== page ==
Football season means weekends are filled with nearly non-stop games. Whether you're watching college ball or the NFL, football is football. Surely the way it's played is the same?
Not quite. There are some variations in the game that can make NCAA football very different from the pro game.
Every fan is their own living room referee, but let's review some important rule differences, so you know when you should or shouldn't be outraged about a call, depending on whether it's Saturday or Sunday.
The clock runs, unless it doesn't
College football does not have a two-minute warning. Instead, when a team gets a first down, the clock stops.
This is definitely helpful for late game-winning drives. Thanks to those stoppages, USC Trojans quarterback Sam Darnold was able to go 52 yards in 45 seconds to tie the game, one first down after another. You're welcome, Sam.
Is the player down when he's down?
Is the player down when they're down, or do they need to be touched when they're down? By the way, this has nothing to do with touchdowns. I can kinda see why new fans sometimes feel like learning football rules is like learning a new language.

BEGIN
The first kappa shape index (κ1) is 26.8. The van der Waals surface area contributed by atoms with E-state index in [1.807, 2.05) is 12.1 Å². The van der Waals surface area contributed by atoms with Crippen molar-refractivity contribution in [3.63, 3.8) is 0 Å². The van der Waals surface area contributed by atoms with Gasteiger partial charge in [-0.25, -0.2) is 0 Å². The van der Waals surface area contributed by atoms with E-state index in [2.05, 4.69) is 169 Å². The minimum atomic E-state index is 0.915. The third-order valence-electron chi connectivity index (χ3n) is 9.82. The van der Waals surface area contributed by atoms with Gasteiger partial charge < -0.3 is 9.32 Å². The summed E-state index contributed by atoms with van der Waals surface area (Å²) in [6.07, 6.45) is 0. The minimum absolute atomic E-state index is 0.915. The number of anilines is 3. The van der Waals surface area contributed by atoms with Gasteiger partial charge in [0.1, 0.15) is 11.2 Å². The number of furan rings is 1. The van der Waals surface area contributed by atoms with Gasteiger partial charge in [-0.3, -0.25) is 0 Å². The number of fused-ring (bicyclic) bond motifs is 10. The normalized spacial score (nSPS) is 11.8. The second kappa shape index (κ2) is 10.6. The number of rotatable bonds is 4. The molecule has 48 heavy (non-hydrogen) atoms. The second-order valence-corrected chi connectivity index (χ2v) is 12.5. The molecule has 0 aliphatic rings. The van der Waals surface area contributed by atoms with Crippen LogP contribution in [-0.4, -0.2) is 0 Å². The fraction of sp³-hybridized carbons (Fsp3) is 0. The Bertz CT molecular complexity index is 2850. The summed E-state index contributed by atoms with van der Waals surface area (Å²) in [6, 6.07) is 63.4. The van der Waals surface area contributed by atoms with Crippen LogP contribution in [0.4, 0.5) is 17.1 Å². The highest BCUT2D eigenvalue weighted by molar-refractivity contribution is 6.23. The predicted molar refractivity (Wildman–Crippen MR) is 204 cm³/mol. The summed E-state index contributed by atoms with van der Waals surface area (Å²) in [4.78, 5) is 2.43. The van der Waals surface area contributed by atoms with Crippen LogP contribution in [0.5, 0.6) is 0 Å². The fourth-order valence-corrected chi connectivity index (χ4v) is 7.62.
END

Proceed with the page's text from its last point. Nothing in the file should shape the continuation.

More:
How many times have we seen NFL plays where defenders assume a wide receiver is down once his knee hits the ground, only for the ball carrier to get up and keep running because they weren't touched and the ref hadn't blown the whistle?
Well, in college football, once the player's knee or elbow hits the turf, they are down and the play is over. No need for a defender to touch them because, y'know, germs.
Catch with your feet
The rules for receivers are more forgiving in the college game, too. Instead of needing to pull in a pass with both feet in bounds like you see in the NFL, college receivers only need to have one foot in bounds.
Each rule is just one simple variation on it's own, but put them together, and the college and pro versions of football can be very different versions of the same game. Just think of all the games that might have gone differently if the NCAA and NFL switched rule books.